The Everly Brothers were responsible for revealing the possibilities for close, two-part harmonizing as the primary focus in rock music, thereby greatly influencing later acts such as the Beatles, the Hollies, Simon and Garfunkel, the Byrds, the Turtles, and Crosby, Stills and Nash. They also pioneered the use of country influences—not only the high-lonesome vocals, but the emphasis on melody and Appalachian-styled acoustic guitar work—within a pop-rock context. Their sound remains timeless, as evidenced by the chart-topping success of Extreme’s Everlys knock-off, "More Than Words" (A&M 1552) in 1991.

Don and Phil Everly—born February 1, 1937 and January 19, 1939, respectively, in Brownie, Kentucky—began singing with their parents, well-known country performers Ike and Margaret Everly, on KMA-radio, Shenandoah, Iowa, beginning in 1945. Shortly after forming as a straight country duo in 1954, the brothers signed with Columbia. Failing to achieve success, they eventually were taken on by Cadence in part due to their photogenic good looks; label owner/producer Archie Bleyer was interested at the time in breaking into the newly emerging teen market.

The debut single, "Bye Bye Love" (Cadence 1315; 1957; #2), featuring their aching vocals augmented by electric guitar flourishes and a lilting rock ‘n’ roll beat, was a smash hit, providing the direction for a long string of chart successes with the label, including "Wake Up Little Susie" (Cadence 1337; 1957; #1), "All I Have to Do Is Dream" (Cadence 1348; 1958; #1), "Bird Dog"/"Devoted to You" (Cadence 1350; #1/#10), "Problems" (Cadence 1355; 1958; #2), "(‘Til) I Kissed You" (Cadence 1369; 1959; #4), "Let It Be Me" (Cadence 1376; 1960; #7), and "When Will I Be Loved" (Cadence 1380; 1960; #8). In addition to the extraordinary musicality of the Everlys, the popularity of these discs owed much to high quality material (often composed by the husband-and-wife team of Boudleaux and Felice Bryant) and peerless Nashville studio musicians. The lovely echoed guitar work by Chet Atkins in the Bryants’ "All I Have to Do Is Dream," for instance, all but guaranteed the song’s success.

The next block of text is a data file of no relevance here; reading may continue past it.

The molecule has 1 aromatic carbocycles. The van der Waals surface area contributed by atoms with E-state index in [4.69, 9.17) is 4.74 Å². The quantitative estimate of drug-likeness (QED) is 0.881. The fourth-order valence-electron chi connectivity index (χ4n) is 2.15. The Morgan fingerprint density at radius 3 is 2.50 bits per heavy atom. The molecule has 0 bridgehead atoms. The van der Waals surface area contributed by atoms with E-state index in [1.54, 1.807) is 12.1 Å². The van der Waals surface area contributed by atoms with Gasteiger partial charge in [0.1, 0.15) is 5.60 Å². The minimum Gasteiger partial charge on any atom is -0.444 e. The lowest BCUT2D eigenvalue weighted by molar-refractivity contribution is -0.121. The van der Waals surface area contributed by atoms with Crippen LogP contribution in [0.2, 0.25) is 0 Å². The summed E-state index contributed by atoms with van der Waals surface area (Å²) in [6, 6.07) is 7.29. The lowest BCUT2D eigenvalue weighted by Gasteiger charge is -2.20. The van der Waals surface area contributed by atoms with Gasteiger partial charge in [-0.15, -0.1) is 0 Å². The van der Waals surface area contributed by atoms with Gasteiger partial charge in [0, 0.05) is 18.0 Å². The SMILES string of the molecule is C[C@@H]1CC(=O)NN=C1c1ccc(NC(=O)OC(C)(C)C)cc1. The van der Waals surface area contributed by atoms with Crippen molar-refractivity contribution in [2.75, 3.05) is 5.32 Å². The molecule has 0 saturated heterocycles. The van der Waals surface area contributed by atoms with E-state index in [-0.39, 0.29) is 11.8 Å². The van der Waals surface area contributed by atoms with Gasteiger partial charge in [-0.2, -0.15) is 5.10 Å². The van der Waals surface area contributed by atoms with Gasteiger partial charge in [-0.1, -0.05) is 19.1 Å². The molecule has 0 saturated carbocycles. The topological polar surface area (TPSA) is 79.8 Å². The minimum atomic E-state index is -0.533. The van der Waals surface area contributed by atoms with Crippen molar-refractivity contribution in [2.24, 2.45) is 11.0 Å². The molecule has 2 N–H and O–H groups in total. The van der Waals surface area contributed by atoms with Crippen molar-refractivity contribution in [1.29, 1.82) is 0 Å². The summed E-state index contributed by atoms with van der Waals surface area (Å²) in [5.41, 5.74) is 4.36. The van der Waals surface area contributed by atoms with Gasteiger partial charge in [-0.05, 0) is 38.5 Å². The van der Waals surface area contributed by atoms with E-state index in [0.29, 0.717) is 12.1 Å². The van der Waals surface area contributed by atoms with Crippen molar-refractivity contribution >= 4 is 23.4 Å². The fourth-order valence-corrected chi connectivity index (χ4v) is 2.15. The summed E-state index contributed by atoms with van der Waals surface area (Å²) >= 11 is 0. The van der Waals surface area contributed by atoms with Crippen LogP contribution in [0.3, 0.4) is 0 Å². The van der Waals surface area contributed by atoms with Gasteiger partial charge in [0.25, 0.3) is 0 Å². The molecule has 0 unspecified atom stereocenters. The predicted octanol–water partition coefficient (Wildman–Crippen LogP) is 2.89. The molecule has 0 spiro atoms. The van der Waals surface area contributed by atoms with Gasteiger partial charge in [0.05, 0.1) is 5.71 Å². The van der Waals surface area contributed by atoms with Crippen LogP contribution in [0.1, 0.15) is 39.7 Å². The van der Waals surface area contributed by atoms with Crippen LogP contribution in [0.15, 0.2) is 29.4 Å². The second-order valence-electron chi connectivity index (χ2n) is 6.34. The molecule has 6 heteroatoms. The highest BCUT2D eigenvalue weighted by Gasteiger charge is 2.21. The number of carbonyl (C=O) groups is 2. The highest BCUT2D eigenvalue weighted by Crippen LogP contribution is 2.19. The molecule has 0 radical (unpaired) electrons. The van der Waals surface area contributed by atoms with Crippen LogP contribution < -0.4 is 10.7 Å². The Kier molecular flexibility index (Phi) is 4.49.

The duo switched labels when offered a lucrative contract by the fledging Warner Bros. in 1960. A number of the Warner releases—including the singles "Cathy’s Clown" (Warner Bros. 5151; 1960; #1), "So Sad" (Warner Bros. 5163; 1960; #7), and "Walk Right Back" (Warner Bros. 5199; 1961; #7), and the albums It’s Everly Time! (Warner Bros. 1381; 1960; #9) and A Date with the Everly Brothers (Warner Bros. 1395; 1960; #9)—represented their creative apex, thanks in part to more thorough, polished production work. However, the Everlys also exhibited a greater inclination to record middle-of-the-road, maudlin material during this period, most notably, "Ebony Eyes" (Warner Bros. 5199; 1961; #8), "Crying in the Rain" (Warner Bros. 5501; 1962; #6), and "That’s Old Fashioned" (Warner Bros. 5273; 1962; #9).

By 1963, the Everly Brothers were finding it hard to crack the Top Forty, despite the release of many excellent recordings. Shifting their artistic focus to albums did little to help matters; the pioneering country-rock concept LP, Roots (Warner Bros. 1752; 1968), considered by many to be the duo’s most sophisticated effort up to that time, attracted little attention. A string of further commercial failures culminated in an acrimonious split in 1973.

A decade of futile solo projects, however, spurred a reunion in 1983. A moderately successful live album, The Everly Brothers Reunion Concert (Passport 11001; 1984; #162), recorded September 1983 at London’s Albert Hall led to several well-crafted country-pop releases with PolyGram: EB 84 (Mercury 822431; 1984; #8)—fueled largely by the Paul McCartney-penned single, "On the Wings of a Nightingale" (Mercury; 1984; #50) and a nostalgic video which received heavy MTV rotation, "Born Yesterday" (Mercury 826142; 1986; #83), and Some Hearts (Mercury 832520; 1989). Due to increasingly marginal sales, virtually no recordings have been released by the Everlys from 1990 onward. Nevertheless, they continue to perform, regularly receive accolades as elder statesmen of rock—including induction into the Rock and Roll Hall of Fame (1986) and treatment in musicals such as Bye Bye Love:The Everly Brothers Musical (1998) and Dream, Dream, Dream (2000)—and are well represented on compact disc by a host of album reissues and anthologies, most notably on Charly in England and Rhino in the U.S.

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